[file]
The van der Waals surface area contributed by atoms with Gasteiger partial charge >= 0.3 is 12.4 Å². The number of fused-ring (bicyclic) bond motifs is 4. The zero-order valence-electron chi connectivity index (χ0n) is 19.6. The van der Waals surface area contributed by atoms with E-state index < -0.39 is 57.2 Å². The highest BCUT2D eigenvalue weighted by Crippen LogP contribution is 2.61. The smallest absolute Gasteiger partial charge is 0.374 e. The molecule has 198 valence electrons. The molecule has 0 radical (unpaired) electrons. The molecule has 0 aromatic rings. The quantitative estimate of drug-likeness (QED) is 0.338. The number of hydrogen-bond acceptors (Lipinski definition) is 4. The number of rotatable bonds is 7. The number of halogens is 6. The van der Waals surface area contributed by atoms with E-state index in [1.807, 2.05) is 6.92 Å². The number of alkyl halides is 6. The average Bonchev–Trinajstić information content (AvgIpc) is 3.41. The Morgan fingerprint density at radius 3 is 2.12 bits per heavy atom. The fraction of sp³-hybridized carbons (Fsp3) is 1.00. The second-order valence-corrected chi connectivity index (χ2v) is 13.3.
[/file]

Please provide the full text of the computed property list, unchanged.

The van der Waals surface area contributed by atoms with Gasteiger partial charge >= 0.3 is 12.4 Å². The number of fused-ring (bicyclic) bond motifs is 4. The zero-order valence-electron chi connectivity index (χ0n) is 19.6. The van der Waals surface area contributed by atoms with E-state index < -0.39 is 57.2 Å². The highest BCUT2D eigenvalue weighted by Crippen LogP contribution is 2.61. The smallest absolute Gasteiger partial charge is 0.374 e. The molecule has 198 valence electrons. The molecule has 0 radical (unpaired) electrons. The molecule has 0 aromatic rings. The quantitative estimate of drug-likeness (QED) is 0.338. The number of hydrogen-bond acceptors (Lipinski definition) is 4. The number of rotatable bonds is 7. The number of halogens is 6. The van der Waals surface area contributed by atoms with E-state index in [1.807, 2.05) is 6.92 Å². The number of alkyl halides is 6. The average Bonchev–Trinajstić information content (AvgIpc) is 3.41. The Morgan fingerprint density at radius 3 is 2.12 bits per heavy atom. The fraction of sp³-hybridized carbons (Fsp3) is 1.00. The second-order valence-corrected chi connectivity index (χ2v) is 13.3.